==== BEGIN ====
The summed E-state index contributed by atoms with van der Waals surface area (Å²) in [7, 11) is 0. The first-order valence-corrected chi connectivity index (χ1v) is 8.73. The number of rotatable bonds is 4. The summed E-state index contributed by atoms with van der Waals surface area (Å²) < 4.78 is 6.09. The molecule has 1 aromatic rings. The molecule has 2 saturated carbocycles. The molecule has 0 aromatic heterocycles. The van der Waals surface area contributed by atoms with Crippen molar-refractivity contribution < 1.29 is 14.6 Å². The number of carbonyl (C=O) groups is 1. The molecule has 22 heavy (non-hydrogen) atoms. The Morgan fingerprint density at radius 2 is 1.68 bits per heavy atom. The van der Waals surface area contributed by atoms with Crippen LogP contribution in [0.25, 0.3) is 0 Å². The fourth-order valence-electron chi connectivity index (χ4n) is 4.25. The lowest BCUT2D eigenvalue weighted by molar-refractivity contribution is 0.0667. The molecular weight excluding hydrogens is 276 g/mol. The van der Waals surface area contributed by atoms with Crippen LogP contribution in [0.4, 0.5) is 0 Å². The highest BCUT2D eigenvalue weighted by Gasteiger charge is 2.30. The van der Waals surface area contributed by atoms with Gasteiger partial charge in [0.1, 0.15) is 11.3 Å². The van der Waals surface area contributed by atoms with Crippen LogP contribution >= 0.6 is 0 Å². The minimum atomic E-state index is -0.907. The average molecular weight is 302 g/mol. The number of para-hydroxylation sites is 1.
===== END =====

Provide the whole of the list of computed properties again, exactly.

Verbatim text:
The summed E-state index contributed by atoms with van der Waals surface area (Å²) in [7, 11) is 0. The first-order valence-corrected chi connectivity index (χ1v) is 8.73. The number of rotatable bonds is 4. The summed E-state index contributed by atoms with van der Waals surface area (Å²) < 4.78 is 6.09. The molecule has 1 aromatic rings. The molecule has 2 saturated carbocycles. The molecule has 0 aromatic heterocycles. The van der Waals surface area contributed by atoms with Crippen molar-refractivity contribution < 1.29 is 14.6 Å². The number of carbonyl (C=O) groups is 1. The molecule has 22 heavy (non-hydrogen) atoms. The Morgan fingerprint density at radius 2 is 1.68 bits per heavy atom. The van der Waals surface area contributed by atoms with Crippen LogP contribution in [0.25, 0.3) is 0 Å². The fourth-order valence-electron chi connectivity index (χ4n) is 4.25. The lowest BCUT2D eigenvalue weighted by molar-refractivity contribution is 0.0667. The molecular weight excluding hydrogens is 276 g/mol. The van der Waals surface area contributed by atoms with Crippen LogP contribution in [0.4, 0.5) is 0 Å². The highest BCUT2D eigenvalue weighted by Gasteiger charge is 2.30. The van der Waals surface area contributed by atoms with Gasteiger partial charge in [0.1, 0.15) is 11.3 Å². The van der Waals surface area contributed by atoms with Crippen LogP contribution >= 0.6 is 0 Å². The minimum atomic E-state index is -0.907. The average molecular weight is 302 g/mol. The number of para-hydroxylation sites is 1.